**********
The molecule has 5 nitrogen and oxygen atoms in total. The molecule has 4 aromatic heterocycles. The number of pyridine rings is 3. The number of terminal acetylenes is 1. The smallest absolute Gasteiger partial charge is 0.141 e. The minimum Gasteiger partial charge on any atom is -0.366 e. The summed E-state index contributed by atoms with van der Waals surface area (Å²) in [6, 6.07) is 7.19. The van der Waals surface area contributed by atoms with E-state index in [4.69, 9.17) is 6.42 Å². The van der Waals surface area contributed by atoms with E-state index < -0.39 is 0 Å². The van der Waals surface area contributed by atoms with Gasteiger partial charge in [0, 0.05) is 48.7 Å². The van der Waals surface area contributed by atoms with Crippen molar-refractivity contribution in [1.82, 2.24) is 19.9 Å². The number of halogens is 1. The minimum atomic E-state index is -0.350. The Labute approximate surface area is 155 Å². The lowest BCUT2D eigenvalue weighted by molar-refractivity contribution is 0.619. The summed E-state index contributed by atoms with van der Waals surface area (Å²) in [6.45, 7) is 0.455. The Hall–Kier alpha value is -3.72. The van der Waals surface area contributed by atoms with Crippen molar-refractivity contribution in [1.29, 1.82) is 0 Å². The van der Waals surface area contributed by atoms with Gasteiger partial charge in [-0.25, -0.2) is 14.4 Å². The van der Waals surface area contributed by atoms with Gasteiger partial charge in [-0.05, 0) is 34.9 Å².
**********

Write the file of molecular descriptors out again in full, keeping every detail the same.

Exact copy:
The molecule has 5 nitrogen and oxygen atoms in total. The molecule has 4 aromatic heterocycles. The number of pyridine rings is 3. The number of terminal acetylenes is 1. The smallest absolute Gasteiger partial charge is 0.141 e. The minimum Gasteiger partial charge on any atom is -0.366 e. The summed E-state index contributed by atoms with van der Waals surface area (Å²) in [6, 6.07) is 7.19. The van der Waals surface area contributed by atoms with E-state index in [4.69, 9.17) is 6.42 Å². The van der Waals surface area contributed by atoms with E-state index < -0.39 is 0 Å². The van der Waals surface area contributed by atoms with Gasteiger partial charge in [0, 0.05) is 48.7 Å². The van der Waals surface area contributed by atoms with Crippen molar-refractivity contribution in [1.82, 2.24) is 19.9 Å². The number of halogens is 1. The minimum atomic E-state index is -0.350. The Labute approximate surface area is 155 Å². The lowest BCUT2D eigenvalue weighted by molar-refractivity contribution is 0.619. The summed E-state index contributed by atoms with van der Waals surface area (Å²) in [6.45, 7) is 0.455. The Hall–Kier alpha value is -3.72. The van der Waals surface area contributed by atoms with Crippen molar-refractivity contribution in [1.29, 1.82) is 0 Å². The van der Waals surface area contributed by atoms with Gasteiger partial charge in [-0.25, -0.2) is 14.4 Å². The van der Waals surface area contributed by atoms with Gasteiger partial charge in [-0.05, 0) is 34.9 Å².